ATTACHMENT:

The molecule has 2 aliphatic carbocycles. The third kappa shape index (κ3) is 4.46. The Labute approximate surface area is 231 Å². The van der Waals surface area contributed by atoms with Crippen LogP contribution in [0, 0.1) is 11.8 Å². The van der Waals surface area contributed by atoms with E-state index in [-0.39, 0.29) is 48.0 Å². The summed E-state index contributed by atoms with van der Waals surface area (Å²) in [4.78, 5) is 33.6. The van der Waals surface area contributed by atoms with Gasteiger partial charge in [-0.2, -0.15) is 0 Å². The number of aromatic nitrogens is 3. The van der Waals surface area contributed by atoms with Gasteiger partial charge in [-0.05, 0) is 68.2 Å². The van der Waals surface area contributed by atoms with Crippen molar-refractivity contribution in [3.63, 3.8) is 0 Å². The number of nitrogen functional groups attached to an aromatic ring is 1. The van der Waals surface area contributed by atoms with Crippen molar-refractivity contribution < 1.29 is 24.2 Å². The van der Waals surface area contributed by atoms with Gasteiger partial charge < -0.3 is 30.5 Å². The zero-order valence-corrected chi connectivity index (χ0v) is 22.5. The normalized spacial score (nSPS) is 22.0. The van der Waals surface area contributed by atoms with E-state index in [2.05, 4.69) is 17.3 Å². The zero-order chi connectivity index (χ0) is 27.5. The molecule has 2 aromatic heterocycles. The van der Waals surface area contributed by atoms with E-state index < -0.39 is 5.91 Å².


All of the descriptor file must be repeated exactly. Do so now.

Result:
The molecule has 2 aliphatic carbocycles. The third kappa shape index (κ3) is 4.46. The Labute approximate surface area is 231 Å². The van der Waals surface area contributed by atoms with Crippen LogP contribution in [0, 0.1) is 11.8 Å². The van der Waals surface area contributed by atoms with E-state index in [-0.39, 0.29) is 48.0 Å². The summed E-state index contributed by atoms with van der Waals surface area (Å²) in [4.78, 5) is 33.6. The van der Waals surface area contributed by atoms with Gasteiger partial charge in [-0.2, -0.15) is 0 Å². The number of aromatic nitrogens is 3. The van der Waals surface area contributed by atoms with Gasteiger partial charge in [-0.05, 0) is 68.2 Å². The van der Waals surface area contributed by atoms with Crippen molar-refractivity contribution in [3.63, 3.8) is 0 Å². The number of nitrogen functional groups attached to an aromatic ring is 1. The van der Waals surface area contributed by atoms with Crippen molar-refractivity contribution < 1.29 is 24.2 Å². The van der Waals surface area contributed by atoms with Gasteiger partial charge < -0.3 is 30.5 Å². The zero-order valence-corrected chi connectivity index (χ0v) is 22.5. The normalized spacial score (nSPS) is 22.0. The van der Waals surface area contributed by atoms with E-state index in [2.05, 4.69) is 17.3 Å². The zero-order chi connectivity index (χ0) is 27.5. The molecule has 2 aromatic heterocycles. The van der Waals surface area contributed by atoms with E-state index < -0.39 is 5.91 Å².